Cost of a breach: Why some global industries are more expensive

Calculating the costs of data breaches to the organizations victimized is no simple matter. Those costs can include everything from direct expenses for mitigating the attack to lost customers to legal fees and regulatory fines. Once all those variables are taken into account, it’s possible to rank the cost of breaches by industry sector. Sitting at the top of the “most-expensive” list worldwide are two somewhat surprising sectors: healthcare and education.

This finding was recently published by the Ponemon Institute in a global report on the cost of data breaches. While the average data breach cost across all industries was $158 per lost or stolen record, the average cost per lost healthcare record was $355, and was $246 for each education record lost. At the other end of the spectrum, the average cost of a lost public sector record was just $80, and that of a lost research industry record just $112.

Why the big range in cost impacts? One reason is higher fines in heavily regulated industries. Most people know about the Health Insurance Portability and Accountability Act (HIPAA), which imposes strict controls on protecting medical records and penalties for their exposure. Don’t forget, though, that universities and other institutions store more than just students’ academic records. They also hold financial information, Social Security numbers, medical records and other sensitive data. As such, these institutions can also face significant regulatory fines when they suffer cyberbeaches.

Another key variable in Ponemon’s cost calculations is customer churn – the loss of customers in the wake of a data breach. This factor isn’t significant in the case of educational institutions, as it’s no simple matter for a college student to change schools. On the flip side, the health sector saw the second highest post-breach churn rate, second only to the financial sector. (The financial sector, another heavily regulated industry, ranked third highest in the average cost per lost record at $221.)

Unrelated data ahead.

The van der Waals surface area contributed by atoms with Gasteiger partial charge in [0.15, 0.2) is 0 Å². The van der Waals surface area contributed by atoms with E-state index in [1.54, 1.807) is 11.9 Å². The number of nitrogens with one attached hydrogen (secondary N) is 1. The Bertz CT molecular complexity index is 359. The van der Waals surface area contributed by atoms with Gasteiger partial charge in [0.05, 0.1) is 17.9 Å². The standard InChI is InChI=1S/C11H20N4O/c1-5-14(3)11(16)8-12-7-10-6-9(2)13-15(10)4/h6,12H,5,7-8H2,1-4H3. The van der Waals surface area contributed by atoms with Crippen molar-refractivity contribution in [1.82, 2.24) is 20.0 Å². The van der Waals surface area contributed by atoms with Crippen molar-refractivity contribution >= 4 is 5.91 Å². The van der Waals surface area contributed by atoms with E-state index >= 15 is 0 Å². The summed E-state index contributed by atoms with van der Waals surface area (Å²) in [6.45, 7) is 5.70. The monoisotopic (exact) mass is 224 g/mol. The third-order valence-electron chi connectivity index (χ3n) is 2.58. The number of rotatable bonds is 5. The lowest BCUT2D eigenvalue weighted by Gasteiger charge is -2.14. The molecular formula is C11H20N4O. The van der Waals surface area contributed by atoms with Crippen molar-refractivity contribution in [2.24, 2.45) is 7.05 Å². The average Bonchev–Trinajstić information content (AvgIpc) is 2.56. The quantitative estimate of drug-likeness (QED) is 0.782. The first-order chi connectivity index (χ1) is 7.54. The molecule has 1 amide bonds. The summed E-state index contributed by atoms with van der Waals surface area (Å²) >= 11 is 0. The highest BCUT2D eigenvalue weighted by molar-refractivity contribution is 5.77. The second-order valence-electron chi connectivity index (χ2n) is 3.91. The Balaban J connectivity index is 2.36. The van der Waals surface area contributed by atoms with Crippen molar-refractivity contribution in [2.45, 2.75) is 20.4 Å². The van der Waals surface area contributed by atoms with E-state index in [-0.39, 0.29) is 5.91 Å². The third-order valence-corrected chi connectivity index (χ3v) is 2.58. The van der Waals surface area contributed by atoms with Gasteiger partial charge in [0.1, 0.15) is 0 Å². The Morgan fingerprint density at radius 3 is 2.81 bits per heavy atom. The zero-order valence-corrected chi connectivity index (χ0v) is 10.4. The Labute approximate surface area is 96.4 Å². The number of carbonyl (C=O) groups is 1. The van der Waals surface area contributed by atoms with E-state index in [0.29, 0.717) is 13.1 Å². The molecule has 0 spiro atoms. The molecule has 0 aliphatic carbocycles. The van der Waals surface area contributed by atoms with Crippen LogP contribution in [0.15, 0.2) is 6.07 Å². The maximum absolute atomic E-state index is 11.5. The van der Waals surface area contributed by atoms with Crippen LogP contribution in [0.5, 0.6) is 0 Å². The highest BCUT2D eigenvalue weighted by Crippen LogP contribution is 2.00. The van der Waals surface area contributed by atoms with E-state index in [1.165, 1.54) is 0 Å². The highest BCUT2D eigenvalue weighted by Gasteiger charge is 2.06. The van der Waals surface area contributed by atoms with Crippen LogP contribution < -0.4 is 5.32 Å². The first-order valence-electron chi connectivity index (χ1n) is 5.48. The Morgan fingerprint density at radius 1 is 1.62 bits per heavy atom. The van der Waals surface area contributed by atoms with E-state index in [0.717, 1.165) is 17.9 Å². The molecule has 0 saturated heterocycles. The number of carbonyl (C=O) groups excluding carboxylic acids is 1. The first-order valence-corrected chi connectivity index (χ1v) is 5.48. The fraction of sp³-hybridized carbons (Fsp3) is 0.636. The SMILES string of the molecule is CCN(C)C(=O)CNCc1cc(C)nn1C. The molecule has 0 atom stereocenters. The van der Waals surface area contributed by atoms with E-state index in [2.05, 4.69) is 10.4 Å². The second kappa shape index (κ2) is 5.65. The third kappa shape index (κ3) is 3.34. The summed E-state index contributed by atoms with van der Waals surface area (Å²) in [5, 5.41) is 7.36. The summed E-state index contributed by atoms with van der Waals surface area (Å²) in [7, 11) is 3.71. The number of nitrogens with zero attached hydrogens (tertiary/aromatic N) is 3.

Some cost factors are far from obvious. For example, the factor that can most increase the cost of a data breach is third-party involvement in the breach, according to Ponemon. Breaches resulting from the loss or theft of a mobile device are also more costly than other forms, which is likely an issue in the healthcare sector. “The California Data Breach Report,” published by the California Attorney General in February 2016, found that nearly 40 percent of the health sector breaches reported in the state in 2015 resulted from lost or stolen electronic devices.

Understanding the particular industry challenges – and costs – associated with cyberbreaches should be an important element of every organization’s cybersecurity planning and strategizing. Organizations in relatively low-cost sectors can’t afford to be complacent, of course. Even if the average breach costs are low compared to other industries, a severe breach can prove devastating for the organization, its employees and its customers.

Ultimately, every organizations can learn a lot by understanding the sources of post-breach costs, and by building their defenses and strategies with an eye toward minimizing those financial impacts.

Dwight Davis has reported on and analyzed computer and communications industry trends, technologies and strategies for more than 35 years. All opinions expressed are his own. AT&T has sponsored this blog post.

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